Windows could not search for new updates

Add me to the list of annoyed users who are receiving Code 80244FFF with no resolution from Microsoft (at least, Microsoft does not seem to have acknowledged the problem).

WindowsUpdate

I’ve tried the following options so far, and am open to other suggestions:

Workaround

Update: After applying the Windows 8.1 Update, I now receive Code 80240442. So all I’ve really done is trade one error code for another.

There does seem to be a workaround for this issue, but it involves temporarily modifying your Internet Options when wanting to run Windows Update. First, find Internet Options, either through the Start Menu or under Control Panel:

Internet Options

Then, go under the Connections tab and click LAN settings. Check “Use a proxy server for your LAN”:

LAN Settings

Click Advanced, and enter the following settings:

Proxy Settings

For HTTP and Secure, use 127.0.0.1 for the “Proxy address to use” and 8888 for the port. Under Exceptions, type <-loopback>.

You may have to reboot your machine. Then, run Windows Update as you normally would.

Frontiers in Education

Frontiers in Education This week I attended the Frontiers in Education conference (October 23-26) in Oklahoma City, Oklahoma, where I presented my work on A Community College Blended Learning Classroom Experience through Artificial Intelligence in Games. This is my first Computer Science Education paper.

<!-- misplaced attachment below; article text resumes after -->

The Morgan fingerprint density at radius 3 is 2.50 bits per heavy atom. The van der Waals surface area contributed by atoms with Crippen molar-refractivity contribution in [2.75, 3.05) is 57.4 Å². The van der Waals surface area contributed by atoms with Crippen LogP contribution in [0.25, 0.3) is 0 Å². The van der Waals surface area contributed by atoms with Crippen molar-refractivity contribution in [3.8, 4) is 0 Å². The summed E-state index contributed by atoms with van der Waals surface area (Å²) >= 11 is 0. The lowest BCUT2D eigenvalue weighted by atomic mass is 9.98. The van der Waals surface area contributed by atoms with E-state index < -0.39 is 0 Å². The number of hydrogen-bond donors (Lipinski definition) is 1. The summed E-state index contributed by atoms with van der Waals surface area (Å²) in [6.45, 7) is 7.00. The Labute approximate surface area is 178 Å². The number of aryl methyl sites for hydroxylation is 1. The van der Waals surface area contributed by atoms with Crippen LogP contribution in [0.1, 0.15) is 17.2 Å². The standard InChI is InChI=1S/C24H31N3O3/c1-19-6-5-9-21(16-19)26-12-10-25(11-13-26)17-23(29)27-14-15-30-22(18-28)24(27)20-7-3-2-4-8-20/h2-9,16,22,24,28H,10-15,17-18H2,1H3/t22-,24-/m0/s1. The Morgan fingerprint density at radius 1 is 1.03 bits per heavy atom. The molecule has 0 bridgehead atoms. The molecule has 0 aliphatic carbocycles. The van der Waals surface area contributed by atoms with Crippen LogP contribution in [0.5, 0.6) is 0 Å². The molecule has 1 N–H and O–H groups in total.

The paper reports on the experience of teaching an industry-validated course on Artificial Intelligence in Computer Games within the Simulation and Game Design department at a two-year community college during a 16-week semester. The course format used a blended learning just-in-time teaching approach, which included active learning programming exercises and one-on-one student interactions.

ACT-R Models of the Concentration Game

Concentration Our paper on Speed/Accuracy Tradeoff in ACT-R Models of the Concentration Game Game has appeared in the 2013 International Conference on Cognitive Modeling.

This paper describes the development of subsymbolic ACT-R models for the Concentration game. Performance data is taken from an experiment in which participants played the game under two conditions: minimizing the number of mismatches/turns during a game, and minimizing the time to complete a game. Conflict resolution and parameter tuning are used to implement an accuracy model and a speed model that capture the differences for the two conditions. Visual attention drives exploration of the game board in the models. Modeling results are generally consistent with human performance, though some systematic differences can be seen. Modeling decisions, model limitations, and open issues are discussed.

Press: Teaching a Computer to Play ‘Concentration’ Advances Security, Understanding of the Human Mind